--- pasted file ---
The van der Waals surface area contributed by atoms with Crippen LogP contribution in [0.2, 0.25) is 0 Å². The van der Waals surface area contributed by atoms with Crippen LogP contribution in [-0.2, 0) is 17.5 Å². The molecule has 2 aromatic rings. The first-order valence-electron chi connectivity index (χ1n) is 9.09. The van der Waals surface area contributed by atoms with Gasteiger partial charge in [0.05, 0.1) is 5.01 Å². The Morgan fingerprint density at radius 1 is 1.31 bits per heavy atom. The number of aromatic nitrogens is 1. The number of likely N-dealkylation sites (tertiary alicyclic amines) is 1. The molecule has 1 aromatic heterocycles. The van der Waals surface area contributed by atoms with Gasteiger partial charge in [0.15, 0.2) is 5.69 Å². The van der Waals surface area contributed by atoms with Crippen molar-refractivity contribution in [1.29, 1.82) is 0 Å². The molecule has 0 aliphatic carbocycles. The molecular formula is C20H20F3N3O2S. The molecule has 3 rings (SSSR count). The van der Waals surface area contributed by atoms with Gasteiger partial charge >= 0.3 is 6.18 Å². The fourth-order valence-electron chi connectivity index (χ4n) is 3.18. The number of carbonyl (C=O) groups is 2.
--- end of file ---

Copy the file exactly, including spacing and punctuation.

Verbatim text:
The van der Waals surface area contributed by atoms with Crippen LogP contribution in [0.2, 0.25) is 0 Å². The van der Waals surface area contributed by atoms with Crippen LogP contribution in [-0.2, 0) is 17.5 Å². The molecule has 2 aromatic rings. The first-order valence-electron chi connectivity index (χ1n) is 9.09. The van der Waals surface area contributed by atoms with Gasteiger partial charge in [0.05, 0.1) is 5.01 Å². The Morgan fingerprint density at radius 1 is 1.31 bits per heavy atom. The number of aromatic nitrogens is 1. The number of likely N-dealkylation sites (tertiary alicyclic amines) is 1. The molecule has 1 aromatic heterocycles. The van der Waals surface area contributed by atoms with Gasteiger partial charge in [0.15, 0.2) is 5.69 Å². The van der Waals surface area contributed by atoms with Crippen molar-refractivity contribution in [1.29, 1.82) is 0 Å². The molecule has 0 aliphatic carbocycles. The molecular formula is C20H20F3N3O2S. The molecule has 3 rings (SSSR count). The van der Waals surface area contributed by atoms with Gasteiger partial charge >= 0.3 is 6.18 Å². The fourth-order valence-electron chi connectivity index (χ4n) is 3.18. The number of carbonyl (C=O) groups is 2.